Thispaper focuses on the research question, ‘Thecountry of origin of the doctors has an influence on students` choice if theyneed to visit a doctor’.
The experiment is centered around three communities namelythe German community, Polish community and the Indian Community. The aim is tosee how does origin of a doctors (his ethnicity, community or culturalcompetence) really influences the patient’s choice, here being ‘students’ inselecting a doctor. The notion that a student may prefer a doctor from his orher own community holds true except, this might not be entirely true. Thepsychology of the mind works in different ways. There can be circumstances wherethere is no option but to just perform the operation with the best doctor inthe field and hence does origin, really matter in that case? All this will befurther explained as we move further in this research paper. Onwhat basis do patients really choose their doctors is still debatable, the factthat it could be based on the origin, the race or ethnicity cannot be ruledout. Cultural competence of a doctor can also be the reason why a patient wantsto be consulted by him or her. The American Medical Association (AMA) has itsown Cultural Competence Compendium, in which it defines culture as ‘any groupof people who share experience, languages and values that permit them tocommunicate knowledge not shared by those outside the culture.
‘ The AMA alsostates that ‘Culturally competent physicians are able to provide patientcentred care by adjusting their attitudes and behaviours to account for theimpact of emotional, cultural, social, and psychological issues on the ailment'(American Medical Association) Hence, it is notable that given a doctor’sbackground or history the patient might make a better rapport with him and thedoctor may also be more supportive in making the patient feel more comfortable.InAmerica racial discrimination has a history. Efforts to increase the differentethnicity of doctors have been a focus, whether it is the African Americandoctors or the Hispanic doctors (Thomas and Amani 2002) The underlying factbeing the minority will be represented by them or through them. With theconstant efforts, Medical schools have responded to the proposition byincreasing the production of minority doctors pass outs. (Carlisle et al. 1998;Libby et al. 1997).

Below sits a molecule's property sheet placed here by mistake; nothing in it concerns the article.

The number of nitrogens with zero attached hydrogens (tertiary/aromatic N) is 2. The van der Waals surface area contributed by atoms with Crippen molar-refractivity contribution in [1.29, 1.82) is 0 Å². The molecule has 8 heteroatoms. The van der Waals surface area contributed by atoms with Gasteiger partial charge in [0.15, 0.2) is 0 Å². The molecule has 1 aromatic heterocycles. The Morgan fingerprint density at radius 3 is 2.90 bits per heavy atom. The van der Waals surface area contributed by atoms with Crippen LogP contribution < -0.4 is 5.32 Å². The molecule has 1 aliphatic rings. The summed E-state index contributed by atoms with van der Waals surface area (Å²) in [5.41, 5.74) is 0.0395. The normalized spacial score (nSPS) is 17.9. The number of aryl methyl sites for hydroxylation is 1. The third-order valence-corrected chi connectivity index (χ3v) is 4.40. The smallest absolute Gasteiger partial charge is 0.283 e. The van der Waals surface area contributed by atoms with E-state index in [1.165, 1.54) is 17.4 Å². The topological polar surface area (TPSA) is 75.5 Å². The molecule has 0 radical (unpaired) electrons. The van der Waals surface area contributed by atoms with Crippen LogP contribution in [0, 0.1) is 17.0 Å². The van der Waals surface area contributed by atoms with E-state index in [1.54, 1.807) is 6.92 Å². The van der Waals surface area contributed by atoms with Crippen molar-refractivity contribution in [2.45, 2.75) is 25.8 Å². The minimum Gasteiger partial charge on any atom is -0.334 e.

(Cooper- Patrick et al. 1999) in their research studyconducted a telephonic survey, of 1816 African Americans and white adults, thepatients selected were those which recently took part in the care practice andthey were taken to analyse and assess the doctor patient decision makingparticipatory style. The results showed patients who are give more importanceto race have rated their physicians more participatory than compared topatients who are not such big believers of raceAsimilar area of inquiry where, patients believe that race play an important rolecan be seen in the experiment conducted were patients choose their healthcareproviders according to race. NationalMedical Expenditure Survey conducted by (Gray and Stoddard 1997) concluded thefact that patients from minority community choose doctors belonging to thatminority community.(Saha et al. 2000) further demonstrated that Black, Whiteand Hispanic choose doctors of their own race because of their own personalpreference and comfort and not just because they were limited doctors in thatfield.
The theory that minority of doctors will practice in their own minoritycommunities has also been well documented (Moy and Bartman 1995) (Sahaet al. 1999) also found that African American race concordant people are morelike to rate their physicians as the best or excellent rated. While there aresome researchers like (Chen et al.
2001) who were not able to find any race orcultural differentiation in the field cardiac catheterization. (Litt and Cuskey1998) focused on the satisfaction aspect of meeting a doctor. Their studiesshowed adolescents who reported higher satisfaction after an initial visit with the doctor aremore likely to go back to the doctor for a follow up appointment as compared toan unsatisfied patient in the first visit. Subsequent studies have also showedthat patient satisfaction and appointment keeping have showed the same resultsconfirming this theory and relationship (Fred et al.
1998, Carlson and Gabriel2001, Ivanov and Flynn 1999) Whilepatients may choose physicians from their own race the outcome of the serviceprovided and how successful is it, is still something which needs moreresearch.